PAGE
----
“I think we’ve reached a signal point in the campaign,” the eloquent Peggy Noonan has written in her 3.28 Wall Street Journal column. “This is the point where, with Hillary Clinton, either you get it or you don’t. There’s no dodging now. You either understand the problem with her candidacy, or you don’t. You either understand who she is, or not. And if you don’t, after 16 years of watching Clintonian dramas, you probably never will.”
People have written in and said, “How you can admire Peggy Noonan, who used to shill for Poppy Bush in the ’80s and early ’90s?” Answer: because she’s always been a superb writer, because she gets it, and because the enemy of my enemy is my friend. I know a guy — a very good hombre who toils in the same trenches that I do — who will never accept the reality of the Hillary malignancy. He can look at it and go, “Yeah, there it is,” but he seems to lack the moral revulsion element. I haven’t talked to him in two or three days, but he was the first guy I thought of when I read the above paragraph.
Offering a Hollywood analogy on the Democratic primary race, Sen. Barack Obama told a Pittsburgh, Pennsylvania crowd earlier today that running against Sen. Hillary Clinton has been like “a good movie that lasted about a half hour too long.” He and Clinton have been running in the Democratic primary so long, he explained, that they could reverse roles and recite each others’ lines without missing a beat. He added, “I think there are some people who felt like, God, when will this be over?”
What other movie analogies are apt? N.Y. Times columnist Maureen Dowd has written that Hillary bears at least a passing resemblance to (a) Arnold Schwarzenegger‘s unkillable Terminator monster (in the original ’84 version), (b) the 1930s criminal Ma Barker (who was played by Shelly Winters in Bloody Mama) and (c) Glenn Close‘s clinging-psycho-bitch character in Fatal Attraction who “won’t be ignored,” etc.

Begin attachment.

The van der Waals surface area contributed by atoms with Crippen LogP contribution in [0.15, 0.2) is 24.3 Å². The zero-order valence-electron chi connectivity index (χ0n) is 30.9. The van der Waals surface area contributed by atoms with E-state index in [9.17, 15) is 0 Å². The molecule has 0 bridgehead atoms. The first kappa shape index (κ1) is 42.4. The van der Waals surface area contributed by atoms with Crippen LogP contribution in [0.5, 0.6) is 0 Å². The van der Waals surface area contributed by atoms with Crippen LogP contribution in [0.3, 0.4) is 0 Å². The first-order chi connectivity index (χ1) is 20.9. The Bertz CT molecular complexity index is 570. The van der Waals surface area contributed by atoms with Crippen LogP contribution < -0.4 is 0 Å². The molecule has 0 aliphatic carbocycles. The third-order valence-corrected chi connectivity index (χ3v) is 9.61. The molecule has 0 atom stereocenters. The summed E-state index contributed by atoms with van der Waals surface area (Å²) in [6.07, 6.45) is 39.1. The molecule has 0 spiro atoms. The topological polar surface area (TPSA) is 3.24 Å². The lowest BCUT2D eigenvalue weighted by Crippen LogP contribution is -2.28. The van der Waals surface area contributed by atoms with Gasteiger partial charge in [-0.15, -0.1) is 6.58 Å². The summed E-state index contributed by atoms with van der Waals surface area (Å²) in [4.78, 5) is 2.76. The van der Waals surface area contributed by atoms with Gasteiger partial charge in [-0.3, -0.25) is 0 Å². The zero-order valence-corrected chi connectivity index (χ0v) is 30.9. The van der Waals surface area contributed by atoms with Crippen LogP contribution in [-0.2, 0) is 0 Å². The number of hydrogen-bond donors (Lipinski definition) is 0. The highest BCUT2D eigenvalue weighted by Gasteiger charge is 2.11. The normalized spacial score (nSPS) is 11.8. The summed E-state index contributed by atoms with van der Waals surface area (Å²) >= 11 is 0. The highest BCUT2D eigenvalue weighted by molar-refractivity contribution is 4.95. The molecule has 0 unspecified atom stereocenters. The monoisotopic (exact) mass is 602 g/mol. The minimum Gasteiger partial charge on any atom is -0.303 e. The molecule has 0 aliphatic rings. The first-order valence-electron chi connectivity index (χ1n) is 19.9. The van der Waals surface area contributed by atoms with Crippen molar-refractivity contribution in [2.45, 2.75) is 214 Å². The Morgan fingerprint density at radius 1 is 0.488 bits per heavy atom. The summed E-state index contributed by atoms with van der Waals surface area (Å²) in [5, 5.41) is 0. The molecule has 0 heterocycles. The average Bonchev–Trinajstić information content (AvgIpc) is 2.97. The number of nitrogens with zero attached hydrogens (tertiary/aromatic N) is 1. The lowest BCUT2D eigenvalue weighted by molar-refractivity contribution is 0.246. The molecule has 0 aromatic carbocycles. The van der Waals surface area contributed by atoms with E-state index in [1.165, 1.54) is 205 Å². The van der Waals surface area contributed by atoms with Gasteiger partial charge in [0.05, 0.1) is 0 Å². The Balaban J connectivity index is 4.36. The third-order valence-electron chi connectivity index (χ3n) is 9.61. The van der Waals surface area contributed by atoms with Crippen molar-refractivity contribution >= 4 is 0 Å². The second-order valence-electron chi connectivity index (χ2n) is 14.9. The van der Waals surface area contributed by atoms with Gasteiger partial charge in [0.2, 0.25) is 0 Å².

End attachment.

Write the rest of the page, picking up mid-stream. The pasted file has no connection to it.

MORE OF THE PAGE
The only movie character who remind me even vaguely of Barack Obama (or vice versa) is Cleavon Little‘s sheriff in Blazing Saddles. Because he never blew his cool or lost his dignity. I’m trying to think of some white guy characters (guys from any tribe or culture…anyone) who’ve had his personality and temperament and smarts, and I can’t seem to think of any. There must be dozens.
In order to qualify Marina Zenovich‘s Roman Polanski: Wanted and Desired for a Best Feature Documentary Oscar, HBO has, like, sneak-booked it into the Coliseum Cinemas on West 181st Street in Washington Heights. A similar-type booking is now happenign at Laemmle’s One Colorado in Pasadena. (Thanks to HE reader “RP” for the information.)
Defamer‘s Stu Van Airsdale spotted the New York-area ad and ran a JPEG of same. Good reporting. He’s wrong, however, in describing the doc, one of the four or five best films at last January’s Sundance Film Festival, as one that “painstakingly makes the case that Polanski’s conviction for unlawful sexual intercourse with a minor was a travesty.”
That statement implies that Polanski was innocent and therefore shouldn’t have been convicted. As I wrote last January, the film “doesn’t take Roman’s side of the mid ’70s unlawful-sex-with-a-minor scandal that led to his leaving this country as much as it slams the judge who ignored justice in his handling of the case.”